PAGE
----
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Harm Reduction vs. MAT: What’s The Difference?

Harm Reduction vs. MAT: What’s The Difference?

Many people use different tools to get sober from addictive drugs. Many advocates work to get harm reduction initiatives in their communities. Many treatment centers offer MAT to help people get sober. However, there is sometimes confusion surrounding the two services. What are their benefits, and how do they differ?

Harm Reduction and Its Techniques

Harm reduction is used to help people who are currently using drugs. Opioids and other drugs are often dangerous enough that there is a risk of death every time a person uses them. This is because all opioids/opiates slow a person’s breathing. When they take too much of an opioid or combine it with alcohol or a sedative such as a valium, a person is more likely to die of an overdose. For opioids, there is much danger for people who continue to use them. Fear of overdose, withdrawal symptoms, and other health issues are real outcomes for people who live with substance use disorders.

People who use needles to use drugs also are at higher risk of diseases such as COVID or HIV. Their immune systems often don’t work well and can’t fight off infection as easily. This makes their skin more prone to staph infections and even antibiotic superbug infections.

The lifestyle of an addicted person may be full of risks. Some people turn to sex work to earn the money they need to survive and continue to use drugs, making them more at risk for unwanted pregnancy and STDs.

Harm reduction advocates don’t want to help people remain addicted to drugs. They want to help them stay alive until they decide to quit. This is why they hand out clean needles and other supplies. They also teach people how to get and use naloxone, the opioid overdose reversal drug. They don’t, however, help users obtain drugs.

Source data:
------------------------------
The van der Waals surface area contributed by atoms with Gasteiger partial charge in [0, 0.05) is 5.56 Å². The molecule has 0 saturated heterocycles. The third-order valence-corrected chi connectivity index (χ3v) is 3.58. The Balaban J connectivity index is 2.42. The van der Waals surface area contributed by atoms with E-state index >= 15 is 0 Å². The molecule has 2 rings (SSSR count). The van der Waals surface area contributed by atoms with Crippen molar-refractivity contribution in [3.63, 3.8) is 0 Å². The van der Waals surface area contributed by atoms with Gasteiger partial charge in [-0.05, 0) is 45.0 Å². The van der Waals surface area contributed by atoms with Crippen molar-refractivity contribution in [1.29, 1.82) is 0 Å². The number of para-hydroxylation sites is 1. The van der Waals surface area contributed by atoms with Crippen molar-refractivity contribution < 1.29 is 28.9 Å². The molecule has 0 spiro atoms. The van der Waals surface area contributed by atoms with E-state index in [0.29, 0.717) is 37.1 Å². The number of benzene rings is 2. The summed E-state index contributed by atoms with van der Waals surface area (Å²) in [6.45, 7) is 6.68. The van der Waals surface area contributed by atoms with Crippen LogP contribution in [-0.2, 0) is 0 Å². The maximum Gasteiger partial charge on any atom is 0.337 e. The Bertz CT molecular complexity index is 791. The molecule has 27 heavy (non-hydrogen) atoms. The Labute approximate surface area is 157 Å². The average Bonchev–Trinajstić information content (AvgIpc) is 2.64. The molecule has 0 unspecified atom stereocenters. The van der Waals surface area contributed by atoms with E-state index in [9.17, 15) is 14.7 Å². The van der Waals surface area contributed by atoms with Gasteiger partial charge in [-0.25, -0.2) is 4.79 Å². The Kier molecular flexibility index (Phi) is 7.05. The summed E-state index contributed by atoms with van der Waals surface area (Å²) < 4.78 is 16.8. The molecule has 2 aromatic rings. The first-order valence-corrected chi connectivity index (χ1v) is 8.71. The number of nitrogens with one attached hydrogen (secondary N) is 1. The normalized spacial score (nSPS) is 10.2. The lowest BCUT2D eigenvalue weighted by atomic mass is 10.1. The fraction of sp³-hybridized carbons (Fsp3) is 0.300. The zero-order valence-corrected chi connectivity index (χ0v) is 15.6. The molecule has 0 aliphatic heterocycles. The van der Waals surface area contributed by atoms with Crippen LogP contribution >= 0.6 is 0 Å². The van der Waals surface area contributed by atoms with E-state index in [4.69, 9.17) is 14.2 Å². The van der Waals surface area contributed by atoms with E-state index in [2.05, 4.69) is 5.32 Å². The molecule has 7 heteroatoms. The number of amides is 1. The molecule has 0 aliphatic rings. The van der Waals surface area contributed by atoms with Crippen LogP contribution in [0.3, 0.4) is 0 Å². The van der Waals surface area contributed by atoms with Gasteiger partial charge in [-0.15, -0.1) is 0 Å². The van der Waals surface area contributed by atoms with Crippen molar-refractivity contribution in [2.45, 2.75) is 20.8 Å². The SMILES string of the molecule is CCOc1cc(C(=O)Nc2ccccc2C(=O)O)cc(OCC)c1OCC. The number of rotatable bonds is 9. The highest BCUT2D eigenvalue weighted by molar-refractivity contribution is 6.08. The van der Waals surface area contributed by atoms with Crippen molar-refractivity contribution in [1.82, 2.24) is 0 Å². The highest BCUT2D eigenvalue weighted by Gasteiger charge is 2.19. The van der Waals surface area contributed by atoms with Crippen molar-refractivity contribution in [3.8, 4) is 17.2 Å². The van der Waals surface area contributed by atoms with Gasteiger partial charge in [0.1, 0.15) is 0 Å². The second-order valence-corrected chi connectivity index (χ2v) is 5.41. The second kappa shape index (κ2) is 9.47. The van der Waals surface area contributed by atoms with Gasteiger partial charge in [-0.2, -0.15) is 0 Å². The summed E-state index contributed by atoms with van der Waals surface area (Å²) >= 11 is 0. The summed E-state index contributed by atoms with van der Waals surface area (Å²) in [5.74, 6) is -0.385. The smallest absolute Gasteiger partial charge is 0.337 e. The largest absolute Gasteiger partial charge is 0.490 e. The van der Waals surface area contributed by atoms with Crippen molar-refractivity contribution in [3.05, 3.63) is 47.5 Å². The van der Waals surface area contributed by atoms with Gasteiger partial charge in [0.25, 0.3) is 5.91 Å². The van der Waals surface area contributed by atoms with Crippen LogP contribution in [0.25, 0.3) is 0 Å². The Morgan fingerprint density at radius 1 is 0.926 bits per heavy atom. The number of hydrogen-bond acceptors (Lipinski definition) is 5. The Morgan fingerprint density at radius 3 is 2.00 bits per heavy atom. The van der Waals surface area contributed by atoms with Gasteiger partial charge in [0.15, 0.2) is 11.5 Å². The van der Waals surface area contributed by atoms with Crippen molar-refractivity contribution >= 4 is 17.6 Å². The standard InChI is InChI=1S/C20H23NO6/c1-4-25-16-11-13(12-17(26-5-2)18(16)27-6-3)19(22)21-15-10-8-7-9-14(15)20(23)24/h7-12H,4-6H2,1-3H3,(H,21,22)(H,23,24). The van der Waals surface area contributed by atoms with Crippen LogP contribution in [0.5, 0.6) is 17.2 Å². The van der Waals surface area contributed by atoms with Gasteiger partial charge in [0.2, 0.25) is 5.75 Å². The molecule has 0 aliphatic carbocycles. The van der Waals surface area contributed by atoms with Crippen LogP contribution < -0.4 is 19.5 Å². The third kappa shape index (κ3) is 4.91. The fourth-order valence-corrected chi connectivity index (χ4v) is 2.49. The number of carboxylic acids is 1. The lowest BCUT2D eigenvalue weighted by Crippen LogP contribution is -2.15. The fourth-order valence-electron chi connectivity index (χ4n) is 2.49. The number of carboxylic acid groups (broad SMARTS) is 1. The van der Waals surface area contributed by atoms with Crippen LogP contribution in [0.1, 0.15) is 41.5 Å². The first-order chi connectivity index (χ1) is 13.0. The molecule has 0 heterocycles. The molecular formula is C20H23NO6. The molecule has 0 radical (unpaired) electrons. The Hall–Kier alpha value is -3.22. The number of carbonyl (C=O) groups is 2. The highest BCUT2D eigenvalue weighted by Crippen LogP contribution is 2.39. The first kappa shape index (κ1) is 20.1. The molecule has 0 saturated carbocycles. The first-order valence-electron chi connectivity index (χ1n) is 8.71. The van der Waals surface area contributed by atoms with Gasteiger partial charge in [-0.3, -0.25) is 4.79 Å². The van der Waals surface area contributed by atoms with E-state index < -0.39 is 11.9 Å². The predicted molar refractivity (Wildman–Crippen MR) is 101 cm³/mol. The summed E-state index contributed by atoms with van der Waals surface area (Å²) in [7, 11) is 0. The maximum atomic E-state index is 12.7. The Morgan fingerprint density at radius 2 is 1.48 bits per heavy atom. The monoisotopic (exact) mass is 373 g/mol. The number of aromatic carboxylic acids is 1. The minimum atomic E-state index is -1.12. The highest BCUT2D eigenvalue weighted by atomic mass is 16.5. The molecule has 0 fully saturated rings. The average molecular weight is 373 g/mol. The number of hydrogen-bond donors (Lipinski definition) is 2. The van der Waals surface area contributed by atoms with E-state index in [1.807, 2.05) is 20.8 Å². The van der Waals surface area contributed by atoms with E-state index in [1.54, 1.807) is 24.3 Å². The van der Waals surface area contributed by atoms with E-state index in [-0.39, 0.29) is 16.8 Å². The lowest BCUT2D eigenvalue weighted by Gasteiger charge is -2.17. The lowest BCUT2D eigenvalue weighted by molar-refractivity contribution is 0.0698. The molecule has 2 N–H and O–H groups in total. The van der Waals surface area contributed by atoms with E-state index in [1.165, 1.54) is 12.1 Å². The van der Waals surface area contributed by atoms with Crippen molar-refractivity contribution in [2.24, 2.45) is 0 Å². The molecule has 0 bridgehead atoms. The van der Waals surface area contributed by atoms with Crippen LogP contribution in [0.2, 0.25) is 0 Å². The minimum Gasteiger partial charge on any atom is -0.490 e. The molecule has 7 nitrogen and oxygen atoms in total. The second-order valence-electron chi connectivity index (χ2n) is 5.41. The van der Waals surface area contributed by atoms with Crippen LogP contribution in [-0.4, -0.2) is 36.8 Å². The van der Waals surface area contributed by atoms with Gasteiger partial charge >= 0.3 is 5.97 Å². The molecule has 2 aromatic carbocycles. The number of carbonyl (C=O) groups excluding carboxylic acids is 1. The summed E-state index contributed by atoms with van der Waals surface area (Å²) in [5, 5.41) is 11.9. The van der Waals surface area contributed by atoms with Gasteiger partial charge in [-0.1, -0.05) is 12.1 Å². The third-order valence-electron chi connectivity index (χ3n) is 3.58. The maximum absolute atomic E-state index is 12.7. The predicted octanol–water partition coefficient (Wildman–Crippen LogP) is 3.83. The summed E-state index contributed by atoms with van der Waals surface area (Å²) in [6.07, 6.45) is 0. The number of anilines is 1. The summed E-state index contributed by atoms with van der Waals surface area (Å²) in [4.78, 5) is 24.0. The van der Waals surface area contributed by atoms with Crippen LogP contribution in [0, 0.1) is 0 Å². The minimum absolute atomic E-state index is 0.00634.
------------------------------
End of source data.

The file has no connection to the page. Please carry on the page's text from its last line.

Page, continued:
Medication-Assisted Treatment (MAT) Is a Treatment

MAT is a treatment that helps people with addictions to drugs with intense withdrawal symptoms. People addicted to fentanyl or heroin usually fall into this group. Opioids can create intense cravings and withdrawal symptoms, making it hard for a person to get sober without medical help.

Medication-assisted treatment is not a drug; it’s medication, combined with talk therapy. There are many types of MAT, but the most popular tend to be buprenorphine, methadone, and naltrexone for opioids. There are MAT meds available for people with alcohol use disorder as well.  These drugs treat substance use disorders to prevent intense craving and withdrawal. This helps the person who is addicted focus on working toward recovery. They don’t have to be intensely uncomfortable as they work to stay sober and achieve their goals.

The therapy method is considered so safe that the government recommends that users can use it for periods as long as years. It doesn’t create a sense of getting “high” but helps the patient feel more balanced and less focused on the discomfort of getting sober.

MAT and Treatment Recovery

The FDA considers MAT to be the “gold standard” of treatment. In modern treatment facilities, the decision to use MAT medications is between the addicted person and their doctor. Many treatment facilities help people get to their medication appointments, therapy, and other services.

Many people stay on MAT for extended periods of time. Just like some people take medication for their mental health, MAT is a prescribed treatment overseen by a trained professional.

People who take MAT usually participate in inpatient treatment, or intensive therapy to help them learn healthier ways to cope. People learn a lot about themselves and their addiction by participating in treatment, which can help them stay sober in the long term.

S.O.A.R.R. – Society of Addiction Recovery Residences

SOARR is a society of carefully selected and vetted sober homes representing the best that the San Diego area offers. Our homes are clean and safe and offer independence to pursue work or school goals while staying focused on recovery.  Learn more about our offerings at 619-828-2001.